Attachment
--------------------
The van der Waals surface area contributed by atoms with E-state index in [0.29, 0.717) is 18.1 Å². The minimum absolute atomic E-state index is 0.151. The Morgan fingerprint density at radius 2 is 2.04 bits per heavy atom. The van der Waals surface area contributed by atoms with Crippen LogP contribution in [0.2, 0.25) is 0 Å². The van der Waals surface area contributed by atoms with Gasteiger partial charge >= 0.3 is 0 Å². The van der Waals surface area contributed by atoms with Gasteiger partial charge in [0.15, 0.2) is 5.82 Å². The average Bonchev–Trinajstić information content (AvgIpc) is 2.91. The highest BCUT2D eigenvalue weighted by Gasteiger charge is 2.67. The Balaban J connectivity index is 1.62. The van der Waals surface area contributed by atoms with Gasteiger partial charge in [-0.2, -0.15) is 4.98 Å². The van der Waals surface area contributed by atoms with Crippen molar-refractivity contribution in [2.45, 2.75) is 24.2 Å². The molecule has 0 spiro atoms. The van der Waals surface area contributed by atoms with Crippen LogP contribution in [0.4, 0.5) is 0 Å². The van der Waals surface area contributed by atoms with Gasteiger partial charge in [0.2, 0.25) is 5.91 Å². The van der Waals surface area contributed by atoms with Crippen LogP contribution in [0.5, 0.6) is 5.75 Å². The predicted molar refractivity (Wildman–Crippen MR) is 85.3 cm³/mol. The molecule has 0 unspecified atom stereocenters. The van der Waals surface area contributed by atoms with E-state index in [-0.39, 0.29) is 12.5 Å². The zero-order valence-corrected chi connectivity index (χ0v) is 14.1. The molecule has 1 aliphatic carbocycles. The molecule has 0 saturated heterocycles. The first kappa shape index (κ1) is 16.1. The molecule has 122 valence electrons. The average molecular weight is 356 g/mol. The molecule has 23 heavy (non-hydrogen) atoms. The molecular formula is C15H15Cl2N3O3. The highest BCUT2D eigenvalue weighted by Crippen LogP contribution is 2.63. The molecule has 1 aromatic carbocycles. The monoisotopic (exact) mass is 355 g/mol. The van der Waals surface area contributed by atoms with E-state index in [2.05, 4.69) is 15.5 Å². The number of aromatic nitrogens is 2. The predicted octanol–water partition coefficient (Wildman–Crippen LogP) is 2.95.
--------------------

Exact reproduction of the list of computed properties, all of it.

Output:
The van der Waals surface area contributed by atoms with E-state index in [0.29, 0.717) is 18.1 Å². The minimum absolute atomic E-state index is 0.151. The Morgan fingerprint density at radius 2 is 2.04 bits per heavy atom. The van der Waals surface area contributed by atoms with Crippen LogP contribution in [0.2, 0.25) is 0 Å². The van der Waals surface area contributed by atoms with Gasteiger partial charge >= 0.3 is 0 Å². The van der Waals surface area contributed by atoms with Gasteiger partial charge in [0.15, 0.2) is 5.82 Å². The average Bonchev–Trinajstić information content (AvgIpc) is 2.91. The highest BCUT2D eigenvalue weighted by Gasteiger charge is 2.67. The Balaban J connectivity index is 1.62. The van der Waals surface area contributed by atoms with Gasteiger partial charge in [-0.2, -0.15) is 4.98 Å². The van der Waals surface area contributed by atoms with Crippen molar-refractivity contribution in [2.45, 2.75) is 24.2 Å². The molecule has 0 spiro atoms. The van der Waals surface area contributed by atoms with Crippen LogP contribution in [0.4, 0.5) is 0 Å². The van der Waals surface area contributed by atoms with Gasteiger partial charge in [0.2, 0.25) is 5.91 Å². The van der Waals surface area contributed by atoms with Crippen LogP contribution in [0.5, 0.6) is 5.75 Å². The predicted molar refractivity (Wildman–Crippen MR) is 85.3 cm³/mol. The molecule has 0 unspecified atom stereocenters. The van der Waals surface area contributed by atoms with E-state index in [-0.39, 0.29) is 12.5 Å². The zero-order valence-corrected chi connectivity index (χ0v) is 14.1. The molecule has 1 aliphatic carbocycles. The molecule has 0 saturated heterocycles. The first kappa shape index (κ1) is 16.1. The molecule has 122 valence electrons. The average molecular weight is 356 g/mol. The molecule has 23 heavy (non-hydrogen) atoms. The molecular formula is C15H15Cl2N3O3. The highest BCUT2D eigenvalue weighted by Crippen LogP contribution is 2.63. The molecule has 1 aromatic carbocycles. The monoisotopic (exact) mass is 355 g/mol. The van der Waals surface area contributed by atoms with E-state index in [2.05, 4.69) is 15.5 Å². The number of aromatic nitrogens is 2. The predicted octanol–water partition coefficient (Wildman–Crippen LogP) is 2.95.